21 January 2008

21 JAN 2007 A reunion with the not so mundane

21 JAN 2007 A reunion with the not so mundane





A friend just told me that it must be nice to be back in the routine of the mundane. He is absolutely right. There is slim chance that I will encounter either a mortar attack or an amputated limb in my daily circles. That in itself is a comfort, beyond the big comfort of being back with my family. I still find myself tracking in a few habits. I keep pulling on my boots whenever I prepare to leave the house. Nothing else seems comfortable. It is really hard to choose clothes, now that I have a choice. A few days ago, M. and I were in the HEB supermarket. (that's "Henry Edward Butt's supermarket" for you Northerners, but they also claim that the acronym stands for "Here Everything's Better. Wow, I'm calling people Northerners.) Anyway, one of the forklifts started backing up, and I swear, the backup alarm sounds just like the incoming mortar/rocket fire klaxxon on the base. Did I blog this already? I can't remember. I almost hit the deck, but when I didn't hear the command post's robot lady voice shouting "Take cover! Take cover! Take cover!" I knew I was okay.

I've forgot to mention two very important reunions. First off is our pooch L. He grew to 50 pounds while I was away, M. said that he had calmed down a lot since I deployed, but that all changed when he saw me. Since I'm the one who chases him around the deck (sometimes in play, other times not!) he immediately started baiting me to get me to take up pursuit. Yesterday the boys and I brought the dog to the Martin Luther King, Jr. Day walk in San Antonio (the nation's biggest!) You would have thought that he was the first standard poodle to ever grace San Antonio. He was a hit. People were asking to come up and pet him. I lost count of how many people videoed him on their cell phones. Some people knew what he was, but the usual response was "It looks like a poodle, but it's so big!" I just replied "Thank you." If I knew that he was going to get so much attention, I might have cleaned the food that was hanging off his jowls. Some people remarked that it was surprising to see a man (and my three little men) out walking around with a poodle, because it has some feminine connotations. I pointed out that that connotation may be true, but it was countered by the fact that he was black, which was such a cool color. To this most people would respond by saying "Amen to that!" or cheering.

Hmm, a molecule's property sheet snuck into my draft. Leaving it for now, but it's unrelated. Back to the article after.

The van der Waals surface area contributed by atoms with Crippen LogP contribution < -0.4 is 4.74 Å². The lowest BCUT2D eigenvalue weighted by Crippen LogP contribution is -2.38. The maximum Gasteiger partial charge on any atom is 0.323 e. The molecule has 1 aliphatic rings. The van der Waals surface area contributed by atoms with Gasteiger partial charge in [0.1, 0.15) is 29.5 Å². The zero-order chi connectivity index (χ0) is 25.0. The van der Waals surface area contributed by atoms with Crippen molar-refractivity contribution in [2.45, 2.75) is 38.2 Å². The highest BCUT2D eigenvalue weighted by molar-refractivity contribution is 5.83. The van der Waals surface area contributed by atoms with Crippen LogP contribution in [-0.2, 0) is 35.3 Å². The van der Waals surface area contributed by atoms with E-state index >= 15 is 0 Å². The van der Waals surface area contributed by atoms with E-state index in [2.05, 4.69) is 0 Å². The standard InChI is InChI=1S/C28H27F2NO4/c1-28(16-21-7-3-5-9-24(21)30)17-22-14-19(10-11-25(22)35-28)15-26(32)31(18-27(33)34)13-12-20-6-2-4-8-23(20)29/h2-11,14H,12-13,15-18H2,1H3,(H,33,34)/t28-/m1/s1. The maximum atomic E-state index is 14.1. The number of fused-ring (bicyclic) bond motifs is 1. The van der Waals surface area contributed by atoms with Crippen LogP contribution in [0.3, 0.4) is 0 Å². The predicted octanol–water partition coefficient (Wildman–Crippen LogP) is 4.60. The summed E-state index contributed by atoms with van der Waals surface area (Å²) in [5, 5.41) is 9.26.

The boys had fun, even in the rain, or perhaps because of it. People were very friendly and the spirit of brotherhood was clear on the faces of all the people we met. We attended a celebration in a park at the end of the walk. There were educational booths and a program of speeches, poetry, and song. The boys liked the booths with the freebies best. When the Star Spangled Banner was sung, I had tears in my eyes. It was the first time I had heard it since returning to American soil. It was followed by the pledge of allegiance to the flag and the pledge of allegiance to the Texan flag. I met some Veterans for Peace, and I thanked them for speaking up for us. I was happily impressed that all three of my boys had heard about Martin Luther King, Jr. the week before in school.

My other reunion was with my new baby, my 4-door Jeep Wrangler. It was hard being so far from it in Iraq, and watching all those HMMWV's running around the base. M. started it for me once or twice, and let me hear the enfine over the phone once. Just before I got home, she made sure that the insurance was restarted. I brought it in for a recall reprogramming of the brake software. Sitting there in the service waiting room is something that would usually annoy me, but I appreciated the calm and quiet of a return to the mundane. It's been great getting back behind the wheel. However, I still haven't lost my Balad habit of driving over curbs when I want to get somewhere. Bring on summer, I can't wait to get my top off!